Institutionalized Sexism

This entry was posted by on Wednesday, 28 March, 2007 at

We hear all about ‘glass ceilings’ and other forms of institutionalized sexism towards women. Today I’m going to tell you story about sexism towards men.

When we got married in 1998, my wife and I agreed to both take each others’ last names through the common practice of hyphenation. “Frances Collins” and “Ben Sussman” would become “Frances Collins-Sussman” and “Ben Collins-Sussman”. No big deal, right?

Well, it was no big deal for my wife. She walked into the Department of Motor Vehicles, showed them her marriage license, and asked for a new driver’s license. “No problem,” they said, “what would you like for a new last name?”. They quickly issued her a new I.D., which she then carried over to the Social Security Administration to get a new card, and to various other agencies. Each agency was happy to reissue documents for her.

I tried to do the same thing. Despite my showing the marriage license, not a single government institution was willing to change my records and issue me new documents. Each one looked at me like my request was insane, and they all gave the same reply: “Sorry, we won’t give you a new I.D. unless you show us that some other agency has already done it.” No agency was willing to be the first one to do it.

I finally got the Social Security office to give me more details. They said that they’d only issue me a new card if I legally changed my name. In other words, I had to fill out a bunch of forms, swear I wasn’t changing my name to evade debt, place a public notice in a newspaper for a few weeks, then go swear in front of a live judge that I want to change my name… oh, and pay $200 for the court proceedings too. And pay another $220 for the other official name-changing processing. Here’s a receipt that shows the line-items. Then, after all that, I had to change my birth certificate as well. Yes, seriously. Apparently a birth certificate is not an immutable record of history, but it’s some sort of morphable record of identity.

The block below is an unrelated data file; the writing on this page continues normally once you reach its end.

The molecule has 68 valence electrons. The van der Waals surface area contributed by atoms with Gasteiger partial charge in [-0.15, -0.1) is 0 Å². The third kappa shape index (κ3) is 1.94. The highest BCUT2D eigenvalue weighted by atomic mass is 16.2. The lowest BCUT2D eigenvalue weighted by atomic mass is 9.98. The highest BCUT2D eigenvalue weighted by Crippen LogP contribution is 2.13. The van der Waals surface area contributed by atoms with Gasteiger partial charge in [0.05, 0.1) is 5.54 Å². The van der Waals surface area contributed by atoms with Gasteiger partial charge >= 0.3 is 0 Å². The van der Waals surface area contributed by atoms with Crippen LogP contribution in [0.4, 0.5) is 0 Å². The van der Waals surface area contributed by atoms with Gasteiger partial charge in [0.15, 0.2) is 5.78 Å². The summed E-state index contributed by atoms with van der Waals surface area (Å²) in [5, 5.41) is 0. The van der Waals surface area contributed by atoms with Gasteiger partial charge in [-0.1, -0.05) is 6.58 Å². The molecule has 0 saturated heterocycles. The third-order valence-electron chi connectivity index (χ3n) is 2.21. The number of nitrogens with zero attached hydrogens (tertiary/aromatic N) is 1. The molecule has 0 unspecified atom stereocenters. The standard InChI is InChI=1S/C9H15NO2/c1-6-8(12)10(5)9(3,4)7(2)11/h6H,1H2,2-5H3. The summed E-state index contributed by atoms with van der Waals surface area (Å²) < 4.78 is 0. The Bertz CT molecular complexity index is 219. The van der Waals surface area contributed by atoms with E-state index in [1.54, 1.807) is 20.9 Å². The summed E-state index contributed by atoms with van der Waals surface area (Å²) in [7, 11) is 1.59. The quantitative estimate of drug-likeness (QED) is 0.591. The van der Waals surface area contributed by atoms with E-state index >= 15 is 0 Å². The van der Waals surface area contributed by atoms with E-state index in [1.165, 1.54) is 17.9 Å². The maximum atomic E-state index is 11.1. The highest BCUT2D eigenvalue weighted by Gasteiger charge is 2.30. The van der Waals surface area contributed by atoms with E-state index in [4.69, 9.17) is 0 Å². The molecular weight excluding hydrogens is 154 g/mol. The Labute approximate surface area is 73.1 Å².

In summary: my wife was instantly allowed to change her name with no forms or fuss. I, however, had to pay over $400 and stand before a judge. My marriage was irrelevant — I went through the exact same process that I would have gone through if I had wanted to change my name to “Glorbo P. Stranborf.”

I’m surprised there hasn’t been some sort of class-action suit against the government about this.

13 Responses to “Institutionalized Sexism”

  1. Joey

    At least it was something not time sensitive and only of cosmetic importance, rather than any of the other innumerable ways that the goverment probably discriminates on the basis of gender, like
    adoption, marriage itself, or who gets the kids in a divorce.


  2. C. Michael Pilato

    I remember taking a trip with you to one of the government buildings in Chicago get this done (during a lunchbreak at Inso). But I seem to recall you telling me at the time that if you’d simply chosen to put your new hyphenated name on your marriage certificate, none of this would have been an issue.

    Am I misremembering?

  3. Chad Whitacre

    Ouch! My wife and I took her maiden name as a second middle name, and I hit the same deadlock. However, I was eventually able to sweet-talk/cajole the lady at Social Security into giving me the new card w/o the cash and hoops (and for the record the name is not on our marriage license).